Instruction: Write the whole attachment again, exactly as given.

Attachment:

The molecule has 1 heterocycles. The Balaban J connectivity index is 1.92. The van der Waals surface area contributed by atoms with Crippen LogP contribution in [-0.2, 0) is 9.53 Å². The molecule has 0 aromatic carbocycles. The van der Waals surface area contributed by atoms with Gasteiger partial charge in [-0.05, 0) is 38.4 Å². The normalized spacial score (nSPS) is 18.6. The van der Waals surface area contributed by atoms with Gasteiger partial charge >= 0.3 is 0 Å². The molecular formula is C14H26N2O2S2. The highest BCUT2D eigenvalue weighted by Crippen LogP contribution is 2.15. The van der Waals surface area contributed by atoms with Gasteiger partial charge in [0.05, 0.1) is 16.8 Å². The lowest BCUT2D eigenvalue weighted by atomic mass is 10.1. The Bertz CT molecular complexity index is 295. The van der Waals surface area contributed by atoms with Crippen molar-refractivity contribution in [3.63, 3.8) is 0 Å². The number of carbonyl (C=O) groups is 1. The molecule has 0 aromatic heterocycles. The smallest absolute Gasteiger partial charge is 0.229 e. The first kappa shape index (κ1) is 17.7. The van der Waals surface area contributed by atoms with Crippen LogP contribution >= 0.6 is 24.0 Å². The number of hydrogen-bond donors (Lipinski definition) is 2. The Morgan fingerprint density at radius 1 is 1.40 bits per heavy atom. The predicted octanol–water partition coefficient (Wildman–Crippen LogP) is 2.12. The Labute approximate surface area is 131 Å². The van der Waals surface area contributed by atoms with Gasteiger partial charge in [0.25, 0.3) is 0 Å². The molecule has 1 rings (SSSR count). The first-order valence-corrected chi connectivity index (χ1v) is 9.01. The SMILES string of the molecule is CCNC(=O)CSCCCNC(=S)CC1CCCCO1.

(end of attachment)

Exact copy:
The molecule has 1 heterocycles. The Balaban J connectivity index is 1.92. The van der Waals surface area contributed by atoms with Crippen LogP contribution in [-0.2, 0) is 9.53 Å². The molecule has 0 aromatic carbocycles. The van der Waals surface area contributed by atoms with Gasteiger partial charge in [-0.05, 0) is 38.4 Å². The normalized spacial score (nSPS) is 18.6. The van der Waals surface area contributed by atoms with Gasteiger partial charge >= 0.3 is 0 Å². The molecular formula is C14H26N2O2S2. The highest BCUT2D eigenvalue weighted by Crippen LogP contribution is 2.15. The van der Waals surface area contributed by atoms with Gasteiger partial charge in [0.05, 0.1) is 16.8 Å². The lowest BCUT2D eigenvalue weighted by atomic mass is 10.1. The Bertz CT molecular complexity index is 295. The van der Waals surface area contributed by atoms with Crippen molar-refractivity contribution in [3.63, 3.8) is 0 Å². The number of carbonyl (C=O) groups is 1. The molecule has 0 aromatic heterocycles. The smallest absolute Gasteiger partial charge is 0.229 e. The first kappa shape index (κ1) is 17.7. The van der Waals surface area contributed by atoms with Crippen LogP contribution >= 0.6 is 24.0 Å². The number of hydrogen-bond donors (Lipinski definition) is 2. The Morgan fingerprint density at radius 1 is 1.40 bits per heavy atom. The predicted octanol–water partition coefficient (Wildman–Crippen LogP) is 2.12. The Labute approximate surface area is 131 Å². The van der Waals surface area contributed by atoms with Gasteiger partial charge in [0.25, 0.3) is 0 Å². The molecule has 1 rings (SSSR count). The first-order valence-corrected chi connectivity index (χ1v) is 9.01. The SMILES string of the molecule is CCNC(=O)CSCCCNC(=S)CC1CCCCO1.